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acid (s) (noun)
, acids (pl)
1. A chemical substance which can dissolve some metals, can neutralize alkalis, and is able to turn litmus red: Zink is a metal that can dissolve in acids
and strong alkalis.
In the newspaper there was an article about a man who had corrosive acid sprayed in his face, but he was lucky that his eyesight was not affected.
2. Cutting and very bitter remarks in voice and tone: Her voice was full of acid when she talked to her ex-husband about their children.
Word Entries containing the term:
alginic acid (s) (noun)
, alginic acids (pl)
A polyuronic acid that is extracted from marine algae or seaweeds: Alginic acid is used as a binder in pharmaceutical tablets and as a thickening and emulsifying agent in a number of food products.
butyric acid (s) (noun)
, butyric acids (pl)
An acid of unpleasant odor occurring in cod liver oil, sweat, and many other substances: Butyric acid
is a fatty acid derived from butter. but rare in most fats.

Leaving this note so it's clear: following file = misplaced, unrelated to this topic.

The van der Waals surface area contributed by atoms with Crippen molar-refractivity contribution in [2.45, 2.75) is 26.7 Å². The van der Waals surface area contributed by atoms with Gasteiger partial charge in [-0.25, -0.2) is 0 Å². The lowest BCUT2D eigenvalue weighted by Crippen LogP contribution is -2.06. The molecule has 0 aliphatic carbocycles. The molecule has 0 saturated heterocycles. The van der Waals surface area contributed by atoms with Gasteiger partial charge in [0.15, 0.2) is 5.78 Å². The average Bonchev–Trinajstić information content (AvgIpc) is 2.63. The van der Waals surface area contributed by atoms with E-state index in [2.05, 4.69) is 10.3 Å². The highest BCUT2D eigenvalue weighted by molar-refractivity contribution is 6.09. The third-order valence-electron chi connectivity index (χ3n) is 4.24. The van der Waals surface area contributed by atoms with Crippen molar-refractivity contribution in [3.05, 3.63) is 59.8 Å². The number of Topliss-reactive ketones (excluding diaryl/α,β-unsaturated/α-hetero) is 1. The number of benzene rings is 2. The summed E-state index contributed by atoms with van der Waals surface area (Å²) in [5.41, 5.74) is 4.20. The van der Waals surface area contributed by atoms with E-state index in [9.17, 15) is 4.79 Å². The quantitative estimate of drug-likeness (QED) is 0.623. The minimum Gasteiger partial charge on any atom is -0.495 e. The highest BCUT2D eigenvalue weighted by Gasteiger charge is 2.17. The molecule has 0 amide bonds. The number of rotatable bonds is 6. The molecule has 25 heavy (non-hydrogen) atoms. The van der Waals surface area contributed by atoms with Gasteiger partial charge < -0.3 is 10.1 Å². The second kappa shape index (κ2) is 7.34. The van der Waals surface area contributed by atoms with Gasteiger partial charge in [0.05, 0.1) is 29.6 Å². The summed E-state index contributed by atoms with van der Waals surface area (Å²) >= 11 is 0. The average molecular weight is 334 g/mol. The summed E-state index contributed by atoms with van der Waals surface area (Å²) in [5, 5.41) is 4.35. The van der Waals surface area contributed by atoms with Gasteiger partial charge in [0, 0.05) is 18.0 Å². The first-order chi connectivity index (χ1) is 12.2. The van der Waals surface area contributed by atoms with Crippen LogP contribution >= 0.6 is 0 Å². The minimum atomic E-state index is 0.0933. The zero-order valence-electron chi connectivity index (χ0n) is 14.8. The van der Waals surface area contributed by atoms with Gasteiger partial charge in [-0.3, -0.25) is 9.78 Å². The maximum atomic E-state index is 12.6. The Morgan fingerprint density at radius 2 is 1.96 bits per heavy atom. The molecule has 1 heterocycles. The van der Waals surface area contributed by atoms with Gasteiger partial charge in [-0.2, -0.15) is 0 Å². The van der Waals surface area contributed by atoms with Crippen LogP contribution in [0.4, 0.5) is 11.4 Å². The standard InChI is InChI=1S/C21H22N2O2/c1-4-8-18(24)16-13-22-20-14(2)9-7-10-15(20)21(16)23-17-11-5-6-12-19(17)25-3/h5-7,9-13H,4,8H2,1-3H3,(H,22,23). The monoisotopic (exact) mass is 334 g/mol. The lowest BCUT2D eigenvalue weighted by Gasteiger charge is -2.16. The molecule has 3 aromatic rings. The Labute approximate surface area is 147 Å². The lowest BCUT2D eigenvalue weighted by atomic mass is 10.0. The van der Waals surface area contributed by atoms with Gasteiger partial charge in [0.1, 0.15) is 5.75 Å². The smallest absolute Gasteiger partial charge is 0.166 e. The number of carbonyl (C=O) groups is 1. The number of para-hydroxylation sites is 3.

Butyric acid is a viscid liquid with a rancid odor; and is used in disinfectants, emulsifying agents, and pharmaceuticals.
omega-3 fatty acid (s) (noun)
, omega-3 fatty acids (pl)
Any of several polyunsaturated fatty acids found in leafy green vegetables, vegetable oils, and cold-water fish, such as salmon and mackerel.
Omega-3 fatty acids are capable of reducing serum cholesterol levels and have anticoagulant properties.
Omega-3 fish oil is considered a neutraceutical, a food that provides health benefits. Eating fish has been reported to protect against age-related macular degeneration, a common eye disease.
pseudo-acid (s) (noun)
, pseudo-acids (pl)
A compound that is not itself an acid but which exists in equilibrium with, or is easily converted into an acidic form and thus undergoes some typical reactions of acids: In its free state, a pseudo-acid
is an organic compound and doesn't have the arrangement of an acid.
In the proximity of bases, pseudo-acids slowly go through a new molecular movement and produce salts.
sialic acid (s) (noun)
, sialic acids (pl)
Any of a group of amino carbohydrates that are components of mucoproteins and glycoproteins, especially in animal tissue and blood cells: Siatic acids
reduce amido acids that are essentially carbohydrates and are found especially as components of blood glycoproteins and mucoproteins.
A few serious diseases rely on the proximity of, or the lack of some enzymes connected to the metabolism of sialic acids.